Obviously this premise could not be accepted by a Christian, and I have always rejected it just as I reject the secularism of Star Trek and Babylon 5. Nevertheless, worldview filters firmly in place I watched Seasons 1-8 of Stargate SG-1 a few years ago. For the most part, the show focused its demythologization of religion upon ancient pagan religions, chiefly that of the Egyptians. Occasionally other pagan systems were revealed to be the products of alien influence, but in only one case that I recall–that of Norse mythology–were the aliens, “the Asgard,” benevolent. For the most part, the aliens involved in religious matters were malevolent, and their followers either blind fideists (“believe it just because”) or frightened slaves (“believe it or the god will incinerate you with his magical glove of power”).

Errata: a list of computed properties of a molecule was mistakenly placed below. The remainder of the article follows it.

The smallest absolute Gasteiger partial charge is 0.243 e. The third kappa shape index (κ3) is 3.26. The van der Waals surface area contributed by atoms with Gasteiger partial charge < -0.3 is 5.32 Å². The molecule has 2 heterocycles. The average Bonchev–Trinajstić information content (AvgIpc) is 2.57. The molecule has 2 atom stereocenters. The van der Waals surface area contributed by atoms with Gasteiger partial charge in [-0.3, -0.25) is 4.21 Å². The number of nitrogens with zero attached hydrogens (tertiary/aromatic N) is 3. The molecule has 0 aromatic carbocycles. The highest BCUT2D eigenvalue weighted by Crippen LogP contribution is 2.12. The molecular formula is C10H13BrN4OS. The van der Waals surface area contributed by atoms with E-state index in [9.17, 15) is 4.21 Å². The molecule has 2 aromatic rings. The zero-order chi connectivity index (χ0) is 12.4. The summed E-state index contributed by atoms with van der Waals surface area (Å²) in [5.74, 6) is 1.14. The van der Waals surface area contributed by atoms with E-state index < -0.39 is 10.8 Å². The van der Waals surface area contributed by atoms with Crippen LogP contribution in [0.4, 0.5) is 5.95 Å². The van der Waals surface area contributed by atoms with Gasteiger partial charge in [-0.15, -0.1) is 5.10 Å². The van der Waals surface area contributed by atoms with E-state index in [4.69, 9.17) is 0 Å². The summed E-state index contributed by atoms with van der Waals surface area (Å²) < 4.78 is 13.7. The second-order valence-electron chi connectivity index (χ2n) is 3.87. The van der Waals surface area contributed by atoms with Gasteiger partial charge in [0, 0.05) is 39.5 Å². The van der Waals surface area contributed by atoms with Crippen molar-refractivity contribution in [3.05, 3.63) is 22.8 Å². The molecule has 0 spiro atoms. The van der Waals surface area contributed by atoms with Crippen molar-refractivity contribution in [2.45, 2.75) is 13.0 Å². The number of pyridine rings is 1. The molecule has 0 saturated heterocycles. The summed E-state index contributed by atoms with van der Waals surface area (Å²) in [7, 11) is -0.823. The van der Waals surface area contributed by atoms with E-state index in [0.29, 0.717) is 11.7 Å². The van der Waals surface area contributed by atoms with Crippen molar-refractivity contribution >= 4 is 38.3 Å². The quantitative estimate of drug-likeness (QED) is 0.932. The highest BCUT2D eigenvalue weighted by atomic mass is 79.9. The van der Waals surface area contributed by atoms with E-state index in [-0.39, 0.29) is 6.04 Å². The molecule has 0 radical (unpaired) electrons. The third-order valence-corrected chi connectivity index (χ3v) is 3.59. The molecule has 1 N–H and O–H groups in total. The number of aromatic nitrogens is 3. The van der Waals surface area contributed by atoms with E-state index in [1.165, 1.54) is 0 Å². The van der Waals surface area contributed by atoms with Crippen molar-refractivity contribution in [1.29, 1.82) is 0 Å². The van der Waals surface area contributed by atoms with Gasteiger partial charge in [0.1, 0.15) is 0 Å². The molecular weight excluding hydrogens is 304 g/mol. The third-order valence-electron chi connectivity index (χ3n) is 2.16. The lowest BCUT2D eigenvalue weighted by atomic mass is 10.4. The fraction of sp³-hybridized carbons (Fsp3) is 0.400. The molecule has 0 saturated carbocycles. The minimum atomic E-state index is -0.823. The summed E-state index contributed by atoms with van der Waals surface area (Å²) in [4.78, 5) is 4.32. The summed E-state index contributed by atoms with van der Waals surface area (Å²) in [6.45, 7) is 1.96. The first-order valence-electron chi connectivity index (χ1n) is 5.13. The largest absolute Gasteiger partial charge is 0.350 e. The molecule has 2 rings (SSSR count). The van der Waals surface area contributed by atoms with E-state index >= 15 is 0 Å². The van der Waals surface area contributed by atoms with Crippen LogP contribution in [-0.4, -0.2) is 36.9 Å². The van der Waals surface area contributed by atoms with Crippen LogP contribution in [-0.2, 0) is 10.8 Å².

In only one story arc that I can recall were any connections with Christianity mentioned, and that was the Season 3 arc concerning the entirely depraved alien Sokar who had, apparently, masqueraded as the Devil on many worlds. The key episode as far as concerns Christianity was “Demons,” in which the SG-1 team finds what looks like a Christian church on the planet they are exploring. Significantly, one of the characters states that in hundreds of missions through the stargate, this is the first time they’ve ever found Christians.:”(I say it is “significant” because I wonder if the writers weren’t aware that they had to tread carefully when dealing with a religion as widespread and culturally influential on probably most television viewers as Christianity has been. There are very few Ra worshipers in the world today, so it’s not quite so offensive to say that Ra was an alien as it would be to say that Jehovah is.)”: Apparently peopled by the descendants of Medieval Christians removed from Earth by aliens, the religion of the village has degenerated over at least a thousand years into an outrageously gross caricature of Medieval Catholicism that no one who has more than a passing familiarity with Medieval history could possibly accept.